Diversified Global Asset Management Corp., a Toronto-based institutional hedge fund and funds-of-funds manager, set up an account with PIMCO in April 2007 with the sole purpose of protecting the tail of its portfolio from capital market crises and other exogenous events, according to Warren Wright, managing director and CIO of alternative strategies. Mr. Wright declined to disclose the size of the portfolio.

"Explodes into value'

“In late 2006, early 2007, we approached Vineer (Bhansali) and began discussions to build a portfolio which would explode into value in a capital market crisis or when correlations are rising across markets,” Mr. Wright said in a phone interview.

At the time, DGAM was shopping around for insurance and settled on PIMCO because “it was a very large global long-only asset manager who could operate in all crises,” allowing DGAM to tactically adjust its hedge ratios regardless of market volatility, Mr. Wright said.

Fortunately for DGAM, it opened its account with PIMCO just before the financial collapse.

“We didn't know the crisis was going to hit, but portfolio insurance was extremely cheap at that moment,” Mr. Wright said.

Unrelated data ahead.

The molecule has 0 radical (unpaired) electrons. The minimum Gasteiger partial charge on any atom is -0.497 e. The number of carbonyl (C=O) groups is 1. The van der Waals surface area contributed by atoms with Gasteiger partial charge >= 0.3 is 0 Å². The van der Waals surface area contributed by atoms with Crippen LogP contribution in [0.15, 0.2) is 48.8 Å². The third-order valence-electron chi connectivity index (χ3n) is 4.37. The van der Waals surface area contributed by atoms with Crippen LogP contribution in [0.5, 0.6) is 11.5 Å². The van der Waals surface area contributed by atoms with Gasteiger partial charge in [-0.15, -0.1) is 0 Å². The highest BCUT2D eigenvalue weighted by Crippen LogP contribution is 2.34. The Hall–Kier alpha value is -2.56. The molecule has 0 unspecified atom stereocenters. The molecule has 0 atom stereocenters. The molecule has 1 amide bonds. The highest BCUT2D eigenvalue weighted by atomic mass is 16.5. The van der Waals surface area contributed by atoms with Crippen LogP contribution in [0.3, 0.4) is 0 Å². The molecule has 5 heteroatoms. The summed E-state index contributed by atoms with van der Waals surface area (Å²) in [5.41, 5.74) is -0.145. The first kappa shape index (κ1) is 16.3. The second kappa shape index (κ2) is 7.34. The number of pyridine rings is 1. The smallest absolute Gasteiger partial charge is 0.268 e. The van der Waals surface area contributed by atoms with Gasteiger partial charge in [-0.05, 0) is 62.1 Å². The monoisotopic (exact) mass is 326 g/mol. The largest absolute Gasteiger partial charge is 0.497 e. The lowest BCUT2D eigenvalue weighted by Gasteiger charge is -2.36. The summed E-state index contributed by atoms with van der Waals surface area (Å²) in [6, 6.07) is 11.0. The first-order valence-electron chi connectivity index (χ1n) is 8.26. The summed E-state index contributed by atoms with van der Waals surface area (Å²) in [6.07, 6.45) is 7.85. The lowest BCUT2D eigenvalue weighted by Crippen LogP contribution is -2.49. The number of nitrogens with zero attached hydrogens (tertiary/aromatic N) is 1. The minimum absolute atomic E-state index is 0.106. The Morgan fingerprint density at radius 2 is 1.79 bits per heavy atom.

As far as deciding whether to invest in tail-risk hedging, Mr. Wright said a lot depends on the cost of the insurance, the payoff of insurance under different scenarios, and the basis risk between the portfolio insurance and the portfolio itself — in other words, should catastrophic market events transpire, how will the insurance perform and will it offset losses on the long side of a portfolio?

Mr. Wright noted that given the implied volatility across markets, portfolio insurance today is expensive.

This year, DGAM has as much money in tail-risk hedging with PIMCO as it started with in 2007, having seen that investment quadruple in size at the height of the financial crisis and pocketing the profit, Mr. Wright said.

“We haven't exited completely but we've lowered our hedge ratios, buying less now than before because the systematic risk of a tail event is less today than at the beginning of the crisis,” he said. Mr. Wright also noted that the costs of hedging have risen and the basis risk is less clear.

That's part of the catch with tail-risk hedging. When investors want it, it's usually because an economic disaster is still fresh in their minds. But it is also when the strategy is most expensive.

“It's human nature to want to hedge right after the event and not think about insurance when the event hasn't happened in a long time,” Mr. Wright said. ?